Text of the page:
Note: They presumably used other Japanese and locally-built policing vehicles. Photographic evidence is, as per usual, wanting.
Manchukuo Imperial Army, 1932-1945
Renault NC-27 (Transferred from the IJA)
Type 94 TK (Transferred from the IJA)
Type 93 Dowa (Transferred from the IJA)
Type 92 Heavy Armored Car (Transferred from the IJA)
Renault FT (Inherited from the Fengtian Army)
BA-10M (At least one transferred from the IJA having been captured at the Battle of Khalkin Gol)
Notes: Some of these vehicles may actually belong to the Kwantung Army (a unit of the IJA based in Manchuria).
Other vehicles are suggested to belong to the MIA (such as “some French and English armored cars”), but a lack of evidence prevents further discussion.
A variety of locally built armored cars belonging to the Manchukuo Imperial Army are shown in photos, but there is no given names for these vehicles (let alone any substantial research into them).
A variety of railroad-borne tanks and armored cars are likely to have been in MIA inventories, too, but are not listed here due to a lack of evidence.
Chinese Nationalist Vehicles
Inherited from Warlords and Provincial Governments
Renault FTs (from the Fengtian Army circa 1931) Note: The KMT is reported to have acquired, in various ways, 36 Renault FTs, several of which came directly from France. It seems therefore likely that 33 FTs were inherited from the Fengtian Army. These FTs were captured by Japan in 1931 and used by the Kwantung Army (a defense unit of the IJA) at the Mukden Incident, 1931)
V-C-L Light Amphibious Tanks (whilst the KMT were sold some by Vickers, four of these were presumably appropriated from the Canton Provincial Government and took part in the Battle of Shanghai, 1937.)
Sales from France
Renault FT with 37mm gun (several in 1927, during the Northern Expedition)
Renault UE with a 7.7 mm (0.31 in) machine gun
Sales from Vickers (1930-1936)
Vickers Mark VI Machine Gun Carriers (with six trailers)
Vickers-Carden-Loyd Light Amphibious Tank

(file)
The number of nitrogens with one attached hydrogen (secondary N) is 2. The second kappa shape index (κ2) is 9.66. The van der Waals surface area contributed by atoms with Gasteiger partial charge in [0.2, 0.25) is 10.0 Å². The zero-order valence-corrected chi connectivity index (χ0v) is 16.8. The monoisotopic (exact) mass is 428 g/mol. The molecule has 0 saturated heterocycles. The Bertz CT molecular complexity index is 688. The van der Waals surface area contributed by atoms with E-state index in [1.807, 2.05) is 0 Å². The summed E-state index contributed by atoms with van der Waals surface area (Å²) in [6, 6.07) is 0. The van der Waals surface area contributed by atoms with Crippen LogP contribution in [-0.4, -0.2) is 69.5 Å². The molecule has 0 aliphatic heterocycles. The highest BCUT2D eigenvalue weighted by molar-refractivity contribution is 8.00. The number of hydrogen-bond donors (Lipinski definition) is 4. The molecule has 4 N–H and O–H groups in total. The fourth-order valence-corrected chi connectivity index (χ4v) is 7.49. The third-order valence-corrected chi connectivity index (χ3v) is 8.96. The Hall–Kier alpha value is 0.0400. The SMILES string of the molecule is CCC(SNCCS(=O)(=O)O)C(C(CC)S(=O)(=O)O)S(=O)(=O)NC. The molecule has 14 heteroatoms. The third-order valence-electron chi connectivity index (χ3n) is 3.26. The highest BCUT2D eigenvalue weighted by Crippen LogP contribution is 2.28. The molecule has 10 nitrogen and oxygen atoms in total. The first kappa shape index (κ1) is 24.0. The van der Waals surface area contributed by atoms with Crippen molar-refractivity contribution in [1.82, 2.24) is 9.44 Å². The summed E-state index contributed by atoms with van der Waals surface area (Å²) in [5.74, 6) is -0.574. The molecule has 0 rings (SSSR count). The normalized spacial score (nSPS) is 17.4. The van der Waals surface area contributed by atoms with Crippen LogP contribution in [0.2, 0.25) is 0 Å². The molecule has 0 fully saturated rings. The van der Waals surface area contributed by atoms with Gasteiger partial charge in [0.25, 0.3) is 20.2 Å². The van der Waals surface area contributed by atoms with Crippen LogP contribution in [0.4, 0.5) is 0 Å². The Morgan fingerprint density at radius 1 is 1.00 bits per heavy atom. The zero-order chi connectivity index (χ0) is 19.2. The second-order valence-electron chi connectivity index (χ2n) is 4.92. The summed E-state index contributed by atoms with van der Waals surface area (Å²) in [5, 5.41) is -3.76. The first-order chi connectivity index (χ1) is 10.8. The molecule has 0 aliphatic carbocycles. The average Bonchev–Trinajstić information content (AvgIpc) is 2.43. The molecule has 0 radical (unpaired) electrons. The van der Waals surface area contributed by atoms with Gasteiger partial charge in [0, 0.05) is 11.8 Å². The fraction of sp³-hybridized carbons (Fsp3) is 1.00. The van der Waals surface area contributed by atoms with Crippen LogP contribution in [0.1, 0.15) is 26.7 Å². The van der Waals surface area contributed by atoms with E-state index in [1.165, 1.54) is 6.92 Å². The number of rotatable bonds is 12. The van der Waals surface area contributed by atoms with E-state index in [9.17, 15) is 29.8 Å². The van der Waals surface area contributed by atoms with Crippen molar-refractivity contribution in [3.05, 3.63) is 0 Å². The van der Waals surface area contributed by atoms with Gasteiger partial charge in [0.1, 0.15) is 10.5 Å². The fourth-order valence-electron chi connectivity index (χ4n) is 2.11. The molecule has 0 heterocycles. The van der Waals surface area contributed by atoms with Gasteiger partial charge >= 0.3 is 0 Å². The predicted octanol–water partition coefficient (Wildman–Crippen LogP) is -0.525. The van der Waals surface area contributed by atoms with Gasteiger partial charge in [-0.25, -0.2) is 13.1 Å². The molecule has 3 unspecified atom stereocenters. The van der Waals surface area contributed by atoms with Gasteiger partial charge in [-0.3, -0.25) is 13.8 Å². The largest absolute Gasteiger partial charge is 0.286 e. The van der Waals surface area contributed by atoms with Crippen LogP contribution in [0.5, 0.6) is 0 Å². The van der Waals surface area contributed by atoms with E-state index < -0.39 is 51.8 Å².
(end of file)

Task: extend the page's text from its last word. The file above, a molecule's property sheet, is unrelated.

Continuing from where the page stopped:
Vickers Mark B Type E
Vickers Mark B Type E with Marconi G2A radio
Vickers Dragon prime movers (unknown number, unknown date, presumably a similar time frame)
Sales from Germany and Italy (1935-1936)
Panzer I Ausf. A (armed with DTs or DP machine guns)
Sales from the USSR (1937-1939?)
T-26 (mostly M1935s, but some M1937s)
BT-5 (no photographic evidence)
BA-3/6 (unclear which model, probably BA-6s)
BA-20 /20M (unclear which model, no photographic evidence)
Note: Reports of BAIs and BA-10Ms also exist, but there are no known photographs of these. BAIs seem particularly dubious. BA-10Ms were used by Soviet forces at Khalkin Gol (1939) and in the Invasion of Manchuria (1945). However, at least one BA-10M saw service in the Manchukuo Imperial Army, likely leading to confusion in sources.
Captured/Inherited From Japan
Type 97 Chi-Ha
Type 97 Chi-Ha Shinhoto
Type 95 Ha-Go
Type 94 TK
Type 95 So-Ki
Type 91 So-Mo
Note: It seems more than likely that the Nationalists captured or inherited (the circumstances are unclear) other vehicles from Japan.
Lend Lease Supplied from the USA (194x-195x?)
M3A1 Scout Car
M10 GMC (unarmed)
M8 Scott (Taiwan only)
M10 GMC (Taiwan only)
M24 Chaffee (Taiwan only, supplied in 1954)
M36 Jackson (Taiwan only, supplied in 1957)
M10 GMC with 105mm Type 91 Field Gun
Various types of improvised armored cars.
People’s Liberation Army Vehicles
Captured / Inherited Japanese Vehicles
Type 94 TK
Type 95 Ha-Go
Type 97 Chi-Ha
Type 97 Chi-Ha Shinhoto
Note: Because the USSR was in charge of Japanese disarmament, it is almost certain that every type of vehicle left behind by the Japanese was used by the PLA. However, it seems as though some Japanese vehicles were actually captured from the Nationalists (see below).
Captured from Nationalists
M3A1 Scout Car
Type 95 So-Ki
Type 91 So-Mo
T-26 (Huahai Campaign, at least one reused, but 3 captured or destroyed)
CV-35 (at least 2)
Supplied by the USSR (1950-1955)
Gongchen Tank (a lightly modified Chi-Ha Shinhoto)